Vendor hype has devalued the promise of unified communications and threatens to cause confusion with the move to cloud computing. In the absence of clear and unambiguous explanations of the benefits of embarking on such projects, end users could be forgiven for thinking that these are technologies without a purpose. However, a revolution is underway, bringing with it real benefits to enterprises and to workers alike.
Over the last ten years, there has been a rapidly accelerating series of convergences in the communications world, from IP Telephony and unified communications to fixed/mobile convergence and the merging of communications into IT. Some of these have delivered on their promises; others are still a work in progress. So just how has convergence really transformed communication?
While IP telephony has been broadly adopted, the overall benefits to the enterprise have been questionable. Rationalisation of two separate networks into a single infrastructure has simplified the corporate network architecture. But often this has just meant replacing one set of proprietary appliances with another.
Maintaining high quality voice calls over a shared data network has also proved to be a challenge; and communications application suites designed to enhance the user experience with IP telephony systems often have been no more sophisticated than similar applications used with traditional TDM systems.
The promise of unified communications has been similarly disappointing. The concept of converging methods of communication and collaboration between two or more people, from any application, using any device, at any location, via the most appropriate route, with business-grade security is compelling. But few organisations have actually achieved the desired effect. Instead, the concept has been diluted and hugely devalued by an avalanche of vendor product announcements, hijacking and redefining the term ‘unified communications’ to reflect the feature sets of their products.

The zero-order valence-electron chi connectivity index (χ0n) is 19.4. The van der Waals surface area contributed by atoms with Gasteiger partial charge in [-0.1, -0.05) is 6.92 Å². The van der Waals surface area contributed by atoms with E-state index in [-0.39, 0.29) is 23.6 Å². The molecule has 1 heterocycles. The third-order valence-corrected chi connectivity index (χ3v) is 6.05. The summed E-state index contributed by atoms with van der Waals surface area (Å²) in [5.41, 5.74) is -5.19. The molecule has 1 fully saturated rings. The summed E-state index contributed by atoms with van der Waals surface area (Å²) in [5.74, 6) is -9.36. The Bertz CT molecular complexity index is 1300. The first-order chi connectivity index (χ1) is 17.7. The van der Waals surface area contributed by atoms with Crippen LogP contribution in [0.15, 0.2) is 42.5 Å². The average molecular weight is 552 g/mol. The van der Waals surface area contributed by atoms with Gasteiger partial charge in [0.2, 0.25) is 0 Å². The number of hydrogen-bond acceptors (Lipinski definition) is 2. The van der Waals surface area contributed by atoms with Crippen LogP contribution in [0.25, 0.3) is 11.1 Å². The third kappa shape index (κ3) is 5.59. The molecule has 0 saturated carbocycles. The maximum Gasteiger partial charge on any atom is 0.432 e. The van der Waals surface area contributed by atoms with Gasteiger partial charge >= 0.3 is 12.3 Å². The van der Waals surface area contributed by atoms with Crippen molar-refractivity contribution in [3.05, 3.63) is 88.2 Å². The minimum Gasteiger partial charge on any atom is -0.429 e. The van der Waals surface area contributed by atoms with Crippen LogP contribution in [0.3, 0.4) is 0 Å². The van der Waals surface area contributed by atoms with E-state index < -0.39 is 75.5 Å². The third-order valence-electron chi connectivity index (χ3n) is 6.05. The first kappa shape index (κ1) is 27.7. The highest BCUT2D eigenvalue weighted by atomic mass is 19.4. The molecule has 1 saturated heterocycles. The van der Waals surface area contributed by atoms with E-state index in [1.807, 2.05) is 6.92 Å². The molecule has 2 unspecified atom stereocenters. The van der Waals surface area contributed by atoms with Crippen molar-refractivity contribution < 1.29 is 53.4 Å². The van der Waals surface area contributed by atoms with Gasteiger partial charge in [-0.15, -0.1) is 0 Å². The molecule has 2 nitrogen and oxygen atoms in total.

More positive benefits have been achieved from the phenomenal pace of change occurring with the convergence of fixed and mobile technology, offering advantages to the increasingly flexible and mobile workforce of today. Some organisations have looked to drive down costs by replacing the enterprise PBX with mobile phones; others are exploiting more sophisticated solutions that allow seamless handover from mobile carrier networks to enterprise networks, using wireless LAN infrastructure or femtocell technology.
More recently, many vendors have become aware of the growing opportunity arising from the convergence of the IT and communications worlds. However, while communications-enabled applications are now emerging, especially at the desktop, the underlying technologies are still not well integrated.
Vendors are struggling to escape the confines of traditional products and achieve any market differentiation. One approach has been to promote ‘communications-enabled business processes’ (CEBP); but scratch the surface a little and it becomes very clear that most vendors are unable to explain what this means. Businesses’ processes have always required communication and collaboration between people. CEBP suggests that this becomes more automated in some way. But where are the new examples?
Ignoring the hype, organisations are now faced with a converged IT and communications zone that is very flat and uninspiring – in many ways two-dimensional.
So how does communications now fit into the overall IT strategic plan in an organisation that is heavily focused on the use of virtualisation and exploring cloud computing in order to drive down costs?